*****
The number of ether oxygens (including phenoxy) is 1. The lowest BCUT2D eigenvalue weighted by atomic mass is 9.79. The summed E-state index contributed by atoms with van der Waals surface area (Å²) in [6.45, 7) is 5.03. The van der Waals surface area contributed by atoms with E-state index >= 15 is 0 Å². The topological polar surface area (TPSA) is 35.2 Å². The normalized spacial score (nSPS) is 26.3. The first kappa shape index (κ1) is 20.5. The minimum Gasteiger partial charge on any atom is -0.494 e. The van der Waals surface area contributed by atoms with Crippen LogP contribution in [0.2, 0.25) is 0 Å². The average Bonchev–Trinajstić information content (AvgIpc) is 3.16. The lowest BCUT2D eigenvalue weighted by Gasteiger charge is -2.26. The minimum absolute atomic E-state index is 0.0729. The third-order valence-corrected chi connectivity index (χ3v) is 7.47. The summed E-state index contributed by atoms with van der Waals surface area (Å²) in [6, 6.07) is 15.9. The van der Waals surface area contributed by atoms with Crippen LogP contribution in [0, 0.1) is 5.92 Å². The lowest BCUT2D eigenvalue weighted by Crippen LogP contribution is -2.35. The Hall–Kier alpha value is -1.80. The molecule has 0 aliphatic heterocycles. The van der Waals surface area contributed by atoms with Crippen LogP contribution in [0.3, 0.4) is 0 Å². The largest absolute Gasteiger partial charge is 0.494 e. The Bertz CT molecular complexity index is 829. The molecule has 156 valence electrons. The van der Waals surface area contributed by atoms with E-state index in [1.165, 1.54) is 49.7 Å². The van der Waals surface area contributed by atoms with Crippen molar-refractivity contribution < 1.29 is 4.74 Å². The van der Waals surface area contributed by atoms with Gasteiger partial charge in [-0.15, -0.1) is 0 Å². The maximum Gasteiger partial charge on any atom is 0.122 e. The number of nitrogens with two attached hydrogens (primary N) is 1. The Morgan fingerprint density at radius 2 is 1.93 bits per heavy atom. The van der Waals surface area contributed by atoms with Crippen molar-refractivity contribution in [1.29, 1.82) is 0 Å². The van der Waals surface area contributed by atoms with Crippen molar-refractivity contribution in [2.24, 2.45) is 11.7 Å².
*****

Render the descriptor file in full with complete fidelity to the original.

The number of ether oxygens (including phenoxy) is 1. The lowest BCUT2D eigenvalue weighted by atomic mass is 9.79. The summed E-state index contributed by atoms with van der Waals surface area (Å²) in [6.45, 7) is 5.03. The van der Waals surface area contributed by atoms with E-state index >= 15 is 0 Å². The topological polar surface area (TPSA) is 35.2 Å². The normalized spacial score (nSPS) is 26.3. The first kappa shape index (κ1) is 20.5. The minimum Gasteiger partial charge on any atom is -0.494 e. The van der Waals surface area contributed by atoms with Crippen LogP contribution in [0.2, 0.25) is 0 Å². The average Bonchev–Trinajstić information content (AvgIpc) is 3.16. The lowest BCUT2D eigenvalue weighted by Gasteiger charge is -2.26. The minimum absolute atomic E-state index is 0.0729. The third-order valence-corrected chi connectivity index (χ3v) is 7.47. The summed E-state index contributed by atoms with van der Waals surface area (Å²) in [6, 6.07) is 15.9. The van der Waals surface area contributed by atoms with Crippen LogP contribution in [0, 0.1) is 5.92 Å². The lowest BCUT2D eigenvalue weighted by Crippen LogP contribution is -2.35. The Hall–Kier alpha value is -1.80. The molecule has 0 aliphatic heterocycles. The van der Waals surface area contributed by atoms with Crippen LogP contribution in [0.3, 0.4) is 0 Å². The largest absolute Gasteiger partial charge is 0.494 e. The Bertz CT molecular complexity index is 829. The molecule has 156 valence electrons. The van der Waals surface area contributed by atoms with E-state index in [1.165, 1.54) is 49.7 Å². The van der Waals surface area contributed by atoms with Crippen molar-refractivity contribution < 1.29 is 4.74 Å². The van der Waals surface area contributed by atoms with Gasteiger partial charge in [-0.15, -0.1) is 0 Å². The maximum Gasteiger partial charge on any atom is 0.122 e. The number of nitrogens with two attached hydrogens (primary N) is 1. The Morgan fingerprint density at radius 2 is 1.93 bits per heavy atom. The van der Waals surface area contributed by atoms with Crippen molar-refractivity contribution in [1.29, 1.82) is 0 Å². The van der Waals surface area contributed by atoms with Crippen molar-refractivity contribution in [2.24, 2.45) is 11.7 Å².